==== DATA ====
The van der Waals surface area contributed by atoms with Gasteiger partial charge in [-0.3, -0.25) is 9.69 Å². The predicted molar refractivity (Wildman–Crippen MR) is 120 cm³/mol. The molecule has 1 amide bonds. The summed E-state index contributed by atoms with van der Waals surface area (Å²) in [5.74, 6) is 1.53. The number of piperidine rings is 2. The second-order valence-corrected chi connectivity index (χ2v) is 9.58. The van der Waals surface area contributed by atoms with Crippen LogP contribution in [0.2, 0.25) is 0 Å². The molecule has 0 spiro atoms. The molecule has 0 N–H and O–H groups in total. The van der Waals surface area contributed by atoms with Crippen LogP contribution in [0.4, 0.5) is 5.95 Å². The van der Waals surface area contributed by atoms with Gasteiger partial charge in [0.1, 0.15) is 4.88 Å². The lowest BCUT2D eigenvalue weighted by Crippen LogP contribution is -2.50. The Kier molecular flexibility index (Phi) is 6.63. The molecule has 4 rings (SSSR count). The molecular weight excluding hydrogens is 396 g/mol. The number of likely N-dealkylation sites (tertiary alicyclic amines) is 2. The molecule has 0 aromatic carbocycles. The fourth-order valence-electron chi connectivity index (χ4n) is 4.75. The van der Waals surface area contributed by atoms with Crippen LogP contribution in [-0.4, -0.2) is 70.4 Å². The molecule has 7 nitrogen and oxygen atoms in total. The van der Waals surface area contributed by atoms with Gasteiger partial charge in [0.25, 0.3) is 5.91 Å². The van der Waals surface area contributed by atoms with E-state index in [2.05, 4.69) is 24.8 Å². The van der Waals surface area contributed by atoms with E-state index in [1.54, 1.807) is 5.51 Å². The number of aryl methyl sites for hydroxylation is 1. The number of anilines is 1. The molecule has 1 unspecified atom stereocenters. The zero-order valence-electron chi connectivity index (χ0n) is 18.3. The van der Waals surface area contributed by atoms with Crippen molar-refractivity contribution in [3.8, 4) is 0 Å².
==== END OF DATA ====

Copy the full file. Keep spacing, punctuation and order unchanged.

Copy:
The van der Waals surface area contributed by atoms with Gasteiger partial charge in [-0.3, -0.25) is 9.69 Å². The predicted molar refractivity (Wildman–Crippen MR) is 120 cm³/mol. The molecule has 1 amide bonds. The summed E-state index contributed by atoms with van der Waals surface area (Å²) in [5.74, 6) is 1.53. The number of piperidine rings is 2. The second-order valence-corrected chi connectivity index (χ2v) is 9.58. The van der Waals surface area contributed by atoms with Crippen LogP contribution in [0.2, 0.25) is 0 Å². The molecule has 0 spiro atoms. The molecule has 0 N–H and O–H groups in total. The van der Waals surface area contributed by atoms with Crippen LogP contribution in [0.4, 0.5) is 5.95 Å². The van der Waals surface area contributed by atoms with Gasteiger partial charge in [0.1, 0.15) is 4.88 Å². The lowest BCUT2D eigenvalue weighted by Crippen LogP contribution is -2.50. The Kier molecular flexibility index (Phi) is 6.63. The molecule has 4 rings (SSSR count). The molecular weight excluding hydrogens is 396 g/mol. The number of likely N-dealkylation sites (tertiary alicyclic amines) is 2. The molecule has 0 aromatic carbocycles. The fourth-order valence-electron chi connectivity index (χ4n) is 4.75. The van der Waals surface area contributed by atoms with Crippen LogP contribution in [-0.4, -0.2) is 70.4 Å². The molecule has 7 nitrogen and oxygen atoms in total. The van der Waals surface area contributed by atoms with Gasteiger partial charge in [0.25, 0.3) is 5.91 Å². The van der Waals surface area contributed by atoms with E-state index in [2.05, 4.69) is 24.8 Å². The van der Waals surface area contributed by atoms with E-state index in [1.54, 1.807) is 5.51 Å². The number of aryl methyl sites for hydroxylation is 1. The number of anilines is 1. The molecule has 1 unspecified atom stereocenters. The zero-order valence-electron chi connectivity index (χ0n) is 18.3. The van der Waals surface area contributed by atoms with Crippen molar-refractivity contribution in [3.8, 4) is 0 Å².